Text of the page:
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9/15/10 Why are there so many complaints about living with wind turbine noise? AND What's going on with the wind siting rules? AND Can I get some maintenance for this turbine? What do you mean you're bankrupt? AND Mafia discovers a clean, green, dirty money laundering machine

Wisconsin small business owner, Jim Bembinster, knows a lot about the complicated subject of wind turbine noise. 

He spent 14 months focusing on noise issues as a member of the Large Turbine Wind Study Committee for the Town of Union (Rock County). He also helped author the Town of Union Large Wind Ordinance, considered by many to be the best in the state.

This ordinance has been adopted by local governments throughout Wisconsin, including five contiguous Towns in Rock County. Local governments from other states have used it for a model in creating their own ordinances.

The Town of Union Ordinance calls for a turbine noise limit of five decibels over the existing noise levels in the community.

The wind siting rules approved by the Public Service Commission, which preempt ordinances like the Town of Union’s, allow a nighttime noise level of 45dba—or an approximate increase of 20 decibels over normal rural noise limits.
Here, Mr. Bembinster explains how a 20 decibel increase will impact a rural community, and why masking turbine noise is so difficult.

The general rule for additional noise is this:
Adding 5dB is barely noticeable.
Adding 10dB is clearly heard— as it’s twice again as loud.
Adding 15 dB is very loud and this will become the dominant sound.
If ambient [existing] noise levels in a rural community are 25dB and turbine noise levels are at 45dB, there will be a problem.  
The reason is the turbine, at 20dB louder, will be the dominant sound.  
Although developers say noise from the turbine will be masked by other environmental sound, such as the wind blowing through the trees, a noise loud enough to cover the turbine must also be similar in character and at least 15 decibels louder, which puts it at least 60dB.  This would be something like a the noise from a large truck going by or a Harley.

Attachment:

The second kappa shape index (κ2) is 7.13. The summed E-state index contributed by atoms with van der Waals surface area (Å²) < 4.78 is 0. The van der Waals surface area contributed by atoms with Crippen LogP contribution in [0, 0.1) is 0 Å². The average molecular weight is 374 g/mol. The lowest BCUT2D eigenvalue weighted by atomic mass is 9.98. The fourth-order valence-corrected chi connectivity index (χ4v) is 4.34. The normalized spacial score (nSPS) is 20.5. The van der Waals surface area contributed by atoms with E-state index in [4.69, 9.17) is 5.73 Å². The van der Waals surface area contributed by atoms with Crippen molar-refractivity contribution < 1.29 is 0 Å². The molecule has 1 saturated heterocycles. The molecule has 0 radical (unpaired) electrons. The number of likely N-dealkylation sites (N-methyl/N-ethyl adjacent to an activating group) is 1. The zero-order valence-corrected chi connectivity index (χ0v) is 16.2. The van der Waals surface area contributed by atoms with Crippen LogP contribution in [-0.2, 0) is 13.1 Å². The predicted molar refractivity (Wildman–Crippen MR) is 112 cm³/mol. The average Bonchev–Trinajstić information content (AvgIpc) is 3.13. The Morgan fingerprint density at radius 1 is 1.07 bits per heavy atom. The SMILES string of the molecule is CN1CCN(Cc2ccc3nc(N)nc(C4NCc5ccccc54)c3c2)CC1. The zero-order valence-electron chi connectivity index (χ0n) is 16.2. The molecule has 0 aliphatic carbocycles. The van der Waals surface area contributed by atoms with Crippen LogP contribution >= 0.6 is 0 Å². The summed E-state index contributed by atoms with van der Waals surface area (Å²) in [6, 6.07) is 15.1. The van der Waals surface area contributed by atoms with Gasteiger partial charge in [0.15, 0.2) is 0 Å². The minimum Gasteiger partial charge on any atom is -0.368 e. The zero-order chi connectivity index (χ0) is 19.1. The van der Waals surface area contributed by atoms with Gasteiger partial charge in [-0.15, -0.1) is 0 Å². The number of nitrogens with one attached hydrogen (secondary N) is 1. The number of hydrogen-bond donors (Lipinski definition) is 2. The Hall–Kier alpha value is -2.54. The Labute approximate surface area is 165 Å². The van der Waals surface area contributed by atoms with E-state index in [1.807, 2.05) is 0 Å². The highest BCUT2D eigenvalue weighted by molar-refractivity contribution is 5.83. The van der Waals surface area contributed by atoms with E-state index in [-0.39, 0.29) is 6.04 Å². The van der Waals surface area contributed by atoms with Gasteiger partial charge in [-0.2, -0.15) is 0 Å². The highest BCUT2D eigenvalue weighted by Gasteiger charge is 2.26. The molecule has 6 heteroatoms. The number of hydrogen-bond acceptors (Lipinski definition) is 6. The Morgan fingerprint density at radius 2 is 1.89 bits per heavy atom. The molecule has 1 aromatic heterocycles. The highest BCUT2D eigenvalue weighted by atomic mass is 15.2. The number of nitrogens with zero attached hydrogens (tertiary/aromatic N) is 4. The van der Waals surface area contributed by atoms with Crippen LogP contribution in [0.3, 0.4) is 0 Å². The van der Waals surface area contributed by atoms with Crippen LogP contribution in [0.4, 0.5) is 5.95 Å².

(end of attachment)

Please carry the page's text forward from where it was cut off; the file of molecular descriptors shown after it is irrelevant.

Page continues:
Also, in order to mask the sound, the character of the two types of sound must be the same.  
Take the example of a baby crying.  

If you were in a room with people who were all having a conversation at say 50dB and a baby started to cry at 40dB,  the baby’s cry would be clearly heard over the conversation because of the difference of character and the tone of the noise it makes.  

If the baby ramps up the crying to 50dB --the same sound level as the conversation in the room, the baby’s cry will become the dominant sound in the room even though both the crying and the conversation are at the same decibel level.

This is why people trapped in wind farms have trouble with the noise even though the turbine is within its noise limits of 45dB. Ambient sounds in a rural area can’t mask the sound of a turbine because the quality of the noise is so different,  much like difference between a baby crying and adult conversation.  
Another way to look at is how loud it would need to be inside your home so that a Harley could pass by unnoticed.  That would be really loud, and not the best circumstance for sleeping.  

 There is nothing in a rural community that makes a sound similar enough to a wind turbine to mask it, except perhaps a jet or helicopter passing overhead, which is exactly what wind turbine noise is often compared to by those now living in wind projects.




SOURCE: Green Bay Press Gazette, www.greenbaypressgazette.com

September 16 2010

By Tony Walter